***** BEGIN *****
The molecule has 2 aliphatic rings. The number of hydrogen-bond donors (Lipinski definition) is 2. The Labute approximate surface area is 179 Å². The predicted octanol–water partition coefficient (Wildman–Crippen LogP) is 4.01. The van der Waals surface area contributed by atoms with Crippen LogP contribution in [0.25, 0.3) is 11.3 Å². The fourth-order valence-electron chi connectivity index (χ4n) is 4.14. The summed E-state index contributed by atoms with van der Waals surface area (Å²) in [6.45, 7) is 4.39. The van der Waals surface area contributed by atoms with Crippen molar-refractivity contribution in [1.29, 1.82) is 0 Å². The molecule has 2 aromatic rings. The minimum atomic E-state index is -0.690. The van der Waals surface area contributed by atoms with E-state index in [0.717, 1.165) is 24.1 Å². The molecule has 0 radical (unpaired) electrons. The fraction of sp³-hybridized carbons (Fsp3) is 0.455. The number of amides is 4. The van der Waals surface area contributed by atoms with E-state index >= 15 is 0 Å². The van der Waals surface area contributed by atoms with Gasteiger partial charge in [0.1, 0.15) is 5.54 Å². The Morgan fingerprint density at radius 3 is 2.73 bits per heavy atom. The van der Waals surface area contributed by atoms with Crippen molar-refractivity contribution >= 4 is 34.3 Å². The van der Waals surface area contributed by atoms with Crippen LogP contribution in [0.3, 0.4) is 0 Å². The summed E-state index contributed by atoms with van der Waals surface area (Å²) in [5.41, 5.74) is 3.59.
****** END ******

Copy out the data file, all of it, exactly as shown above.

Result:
The molecule has 2 aliphatic rings. The number of hydrogen-bond donors (Lipinski definition) is 2. The Labute approximate surface area is 179 Å². The predicted octanol–water partition coefficient (Wildman–Crippen LogP) is 4.01. The van der Waals surface area contributed by atoms with Crippen LogP contribution in [0.25, 0.3) is 11.3 Å². The fourth-order valence-electron chi connectivity index (χ4n) is 4.14. The summed E-state index contributed by atoms with van der Waals surface area (Å²) in [6.45, 7) is 4.39. The van der Waals surface area contributed by atoms with Crippen molar-refractivity contribution in [1.29, 1.82) is 0 Å². The molecule has 2 aromatic rings. The minimum atomic E-state index is -0.690. The van der Waals surface area contributed by atoms with E-state index in [0.717, 1.165) is 24.1 Å². The molecule has 0 radical (unpaired) electrons. The fraction of sp³-hybridized carbons (Fsp3) is 0.455. The number of amides is 4. The van der Waals surface area contributed by atoms with E-state index >= 15 is 0 Å². The van der Waals surface area contributed by atoms with Gasteiger partial charge in [0.1, 0.15) is 5.54 Å². The Morgan fingerprint density at radius 3 is 2.73 bits per heavy atom. The van der Waals surface area contributed by atoms with Crippen molar-refractivity contribution >= 4 is 34.3 Å². The van der Waals surface area contributed by atoms with Crippen LogP contribution in [0.3, 0.4) is 0 Å². The summed E-state index contributed by atoms with van der Waals surface area (Å²) in [5.41, 5.74) is 3.59.